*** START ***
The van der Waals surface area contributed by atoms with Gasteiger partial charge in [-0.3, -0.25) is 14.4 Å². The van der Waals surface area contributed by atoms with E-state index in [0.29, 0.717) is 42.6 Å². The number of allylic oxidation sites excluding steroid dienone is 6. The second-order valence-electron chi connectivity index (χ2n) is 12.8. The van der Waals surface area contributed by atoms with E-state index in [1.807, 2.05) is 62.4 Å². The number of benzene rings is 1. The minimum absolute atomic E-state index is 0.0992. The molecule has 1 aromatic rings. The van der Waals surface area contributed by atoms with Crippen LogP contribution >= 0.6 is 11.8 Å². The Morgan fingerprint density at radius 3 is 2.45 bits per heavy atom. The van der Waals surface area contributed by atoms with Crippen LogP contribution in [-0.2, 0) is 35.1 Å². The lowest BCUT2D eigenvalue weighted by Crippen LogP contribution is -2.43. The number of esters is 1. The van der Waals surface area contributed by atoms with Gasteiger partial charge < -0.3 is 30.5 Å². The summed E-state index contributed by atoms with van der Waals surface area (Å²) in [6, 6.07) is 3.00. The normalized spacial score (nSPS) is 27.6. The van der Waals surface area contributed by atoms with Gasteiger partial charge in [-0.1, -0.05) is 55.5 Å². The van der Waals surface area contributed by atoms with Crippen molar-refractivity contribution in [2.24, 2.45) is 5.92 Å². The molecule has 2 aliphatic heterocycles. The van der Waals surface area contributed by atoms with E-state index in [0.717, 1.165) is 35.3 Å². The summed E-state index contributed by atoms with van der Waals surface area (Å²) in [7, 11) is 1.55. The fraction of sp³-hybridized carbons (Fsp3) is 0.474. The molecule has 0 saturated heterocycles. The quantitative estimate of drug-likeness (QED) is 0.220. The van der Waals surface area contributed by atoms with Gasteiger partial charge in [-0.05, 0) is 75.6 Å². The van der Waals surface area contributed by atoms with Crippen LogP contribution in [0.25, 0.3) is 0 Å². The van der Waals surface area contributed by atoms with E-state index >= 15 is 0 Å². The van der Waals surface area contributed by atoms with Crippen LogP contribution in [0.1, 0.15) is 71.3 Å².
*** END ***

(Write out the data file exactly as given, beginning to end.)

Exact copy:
The van der Waals surface area contributed by atoms with Gasteiger partial charge in [-0.3, -0.25) is 14.4 Å². The van der Waals surface area contributed by atoms with E-state index in [0.29, 0.717) is 42.6 Å². The number of allylic oxidation sites excluding steroid dienone is 6. The second-order valence-electron chi connectivity index (χ2n) is 12.8. The van der Waals surface area contributed by atoms with E-state index in [1.807, 2.05) is 62.4 Å². The number of benzene rings is 1. The minimum absolute atomic E-state index is 0.0992. The molecule has 1 aromatic rings. The van der Waals surface area contributed by atoms with Crippen LogP contribution >= 0.6 is 11.8 Å². The Morgan fingerprint density at radius 3 is 2.45 bits per heavy atom. The van der Waals surface area contributed by atoms with Crippen LogP contribution in [-0.2, 0) is 35.1 Å². The lowest BCUT2D eigenvalue weighted by Crippen LogP contribution is -2.43. The number of esters is 1. The van der Waals surface area contributed by atoms with Gasteiger partial charge < -0.3 is 30.5 Å². The summed E-state index contributed by atoms with van der Waals surface area (Å²) in [6, 6.07) is 3.00. The normalized spacial score (nSPS) is 27.6. The van der Waals surface area contributed by atoms with Gasteiger partial charge in [-0.1, -0.05) is 55.5 Å². The van der Waals surface area contributed by atoms with Crippen molar-refractivity contribution in [2.24, 2.45) is 5.92 Å². The molecule has 2 aliphatic heterocycles. The van der Waals surface area contributed by atoms with E-state index in [0.717, 1.165) is 35.3 Å². The summed E-state index contributed by atoms with van der Waals surface area (Å²) in [7, 11) is 1.55. The fraction of sp³-hybridized carbons (Fsp3) is 0.474. The molecule has 0 saturated heterocycles. The quantitative estimate of drug-likeness (QED) is 0.220. The van der Waals surface area contributed by atoms with Gasteiger partial charge in [-0.05, 0) is 75.6 Å². The van der Waals surface area contributed by atoms with Crippen LogP contribution in [0.25, 0.3) is 0 Å². The van der Waals surface area contributed by atoms with E-state index >= 15 is 0 Å². The van der Waals surface area contributed by atoms with Crippen LogP contribution in [0.1, 0.15) is 71.3 Å².